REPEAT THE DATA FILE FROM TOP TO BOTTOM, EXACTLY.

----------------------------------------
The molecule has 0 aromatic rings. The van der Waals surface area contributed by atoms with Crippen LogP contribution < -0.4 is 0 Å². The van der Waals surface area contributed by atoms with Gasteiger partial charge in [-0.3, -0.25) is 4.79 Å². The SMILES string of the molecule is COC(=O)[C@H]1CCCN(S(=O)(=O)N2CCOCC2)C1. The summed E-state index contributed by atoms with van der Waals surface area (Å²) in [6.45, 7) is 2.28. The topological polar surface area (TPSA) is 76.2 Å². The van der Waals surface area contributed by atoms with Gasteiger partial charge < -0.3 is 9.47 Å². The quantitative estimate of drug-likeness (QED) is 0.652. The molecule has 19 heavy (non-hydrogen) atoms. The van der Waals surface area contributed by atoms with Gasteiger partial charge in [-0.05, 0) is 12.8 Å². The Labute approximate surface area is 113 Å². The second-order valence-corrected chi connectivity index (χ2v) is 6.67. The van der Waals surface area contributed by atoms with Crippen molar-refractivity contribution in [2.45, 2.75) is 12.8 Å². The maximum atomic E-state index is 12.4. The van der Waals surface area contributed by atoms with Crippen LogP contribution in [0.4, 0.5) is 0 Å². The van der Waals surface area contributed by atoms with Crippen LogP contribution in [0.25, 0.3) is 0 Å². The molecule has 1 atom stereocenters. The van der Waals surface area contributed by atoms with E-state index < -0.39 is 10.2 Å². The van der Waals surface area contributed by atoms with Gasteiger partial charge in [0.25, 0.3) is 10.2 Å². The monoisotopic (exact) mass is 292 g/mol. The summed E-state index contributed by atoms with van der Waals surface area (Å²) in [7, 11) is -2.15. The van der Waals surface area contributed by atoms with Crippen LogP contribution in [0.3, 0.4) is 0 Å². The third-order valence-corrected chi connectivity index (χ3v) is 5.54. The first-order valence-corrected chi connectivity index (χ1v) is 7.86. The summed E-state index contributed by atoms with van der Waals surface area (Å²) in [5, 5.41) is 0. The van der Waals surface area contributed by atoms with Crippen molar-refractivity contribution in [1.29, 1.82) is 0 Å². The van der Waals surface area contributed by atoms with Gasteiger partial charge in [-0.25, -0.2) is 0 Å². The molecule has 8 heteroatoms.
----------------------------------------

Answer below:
The molecule has 0 aromatic rings. The van der Waals surface area contributed by atoms with Crippen LogP contribution < -0.4 is 0 Å². The van der Waals surface area contributed by atoms with Gasteiger partial charge in [-0.3, -0.25) is 4.79 Å². The SMILES string of the molecule is COC(=O)[C@H]1CCCN(S(=O)(=O)N2CCOCC2)C1. The summed E-state index contributed by atoms with van der Waals surface area (Å²) in [6.45, 7) is 2.28. The topological polar surface area (TPSA) is 76.2 Å². The van der Waals surface area contributed by atoms with Gasteiger partial charge < -0.3 is 9.47 Å². The quantitative estimate of drug-likeness (QED) is 0.652. The molecule has 19 heavy (non-hydrogen) atoms. The van der Waals surface area contributed by atoms with Gasteiger partial charge in [-0.05, 0) is 12.8 Å². The Labute approximate surface area is 113 Å². The second-order valence-corrected chi connectivity index (χ2v) is 6.67. The van der Waals surface area contributed by atoms with Crippen molar-refractivity contribution in [2.45, 2.75) is 12.8 Å². The maximum atomic E-state index is 12.4. The van der Waals surface area contributed by atoms with Crippen LogP contribution in [0.4, 0.5) is 0 Å². The van der Waals surface area contributed by atoms with Crippen LogP contribution in [0.25, 0.3) is 0 Å². The molecule has 1 atom stereocenters. The van der Waals surface area contributed by atoms with E-state index < -0.39 is 10.2 Å². The van der Waals surface area contributed by atoms with Gasteiger partial charge in [0.25, 0.3) is 10.2 Å². The monoisotopic (exact) mass is 292 g/mol. The summed E-state index contributed by atoms with van der Waals surface area (Å²) in [7, 11) is -2.15. The van der Waals surface area contributed by atoms with Crippen LogP contribution in [0.3, 0.4) is 0 Å². The third-order valence-corrected chi connectivity index (χ3v) is 5.54. The first-order valence-corrected chi connectivity index (χ1v) is 7.86. The summed E-state index contributed by atoms with van der Waals surface area (Å²) in [5, 5.41) is 0. The van der Waals surface area contributed by atoms with Crippen molar-refractivity contribution in [1.29, 1.82) is 0 Å². The van der Waals surface area contributed by atoms with Gasteiger partial charge in [-0.25, -0.2) is 0 Å². The molecule has 8 heteroatoms.